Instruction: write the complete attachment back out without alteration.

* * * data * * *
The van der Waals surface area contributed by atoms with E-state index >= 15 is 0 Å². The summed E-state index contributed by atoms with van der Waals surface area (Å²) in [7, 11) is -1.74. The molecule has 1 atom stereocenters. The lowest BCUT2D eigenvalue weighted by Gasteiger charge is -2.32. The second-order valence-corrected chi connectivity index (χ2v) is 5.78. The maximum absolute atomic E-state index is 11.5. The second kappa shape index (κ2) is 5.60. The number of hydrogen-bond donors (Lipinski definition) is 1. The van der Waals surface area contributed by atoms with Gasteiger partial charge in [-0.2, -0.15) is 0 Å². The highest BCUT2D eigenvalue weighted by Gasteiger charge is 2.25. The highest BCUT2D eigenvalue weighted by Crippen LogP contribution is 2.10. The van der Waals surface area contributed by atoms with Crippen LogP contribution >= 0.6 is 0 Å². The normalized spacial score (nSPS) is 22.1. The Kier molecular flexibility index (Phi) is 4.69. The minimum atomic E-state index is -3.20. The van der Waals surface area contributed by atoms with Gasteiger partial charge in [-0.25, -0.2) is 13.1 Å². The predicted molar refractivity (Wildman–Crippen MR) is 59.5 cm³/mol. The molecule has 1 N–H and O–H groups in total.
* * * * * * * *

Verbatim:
The van der Waals surface area contributed by atoms with E-state index >= 15 is 0 Å². The summed E-state index contributed by atoms with van der Waals surface area (Å²) in [7, 11) is -1.74. The molecule has 1 atom stereocenters. The lowest BCUT2D eigenvalue weighted by Gasteiger charge is -2.32. The second-order valence-corrected chi connectivity index (χ2v) is 5.78. The maximum absolute atomic E-state index is 11.5. The second kappa shape index (κ2) is 5.60. The number of hydrogen-bond donors (Lipinski definition) is 1. The van der Waals surface area contributed by atoms with Gasteiger partial charge in [-0.2, -0.15) is 0 Å². The highest BCUT2D eigenvalue weighted by Gasteiger charge is 2.25. The highest BCUT2D eigenvalue weighted by Crippen LogP contribution is 2.10. The van der Waals surface area contributed by atoms with Crippen LogP contribution >= 0.6 is 0 Å². The normalized spacial score (nSPS) is 22.1. The Kier molecular flexibility index (Phi) is 4.69. The minimum atomic E-state index is -3.20. The van der Waals surface area contributed by atoms with Gasteiger partial charge in [-0.25, -0.2) is 13.1 Å². The predicted molar refractivity (Wildman–Crippen MR) is 59.5 cm³/mol. The molecule has 1 N–H and O–H groups in total.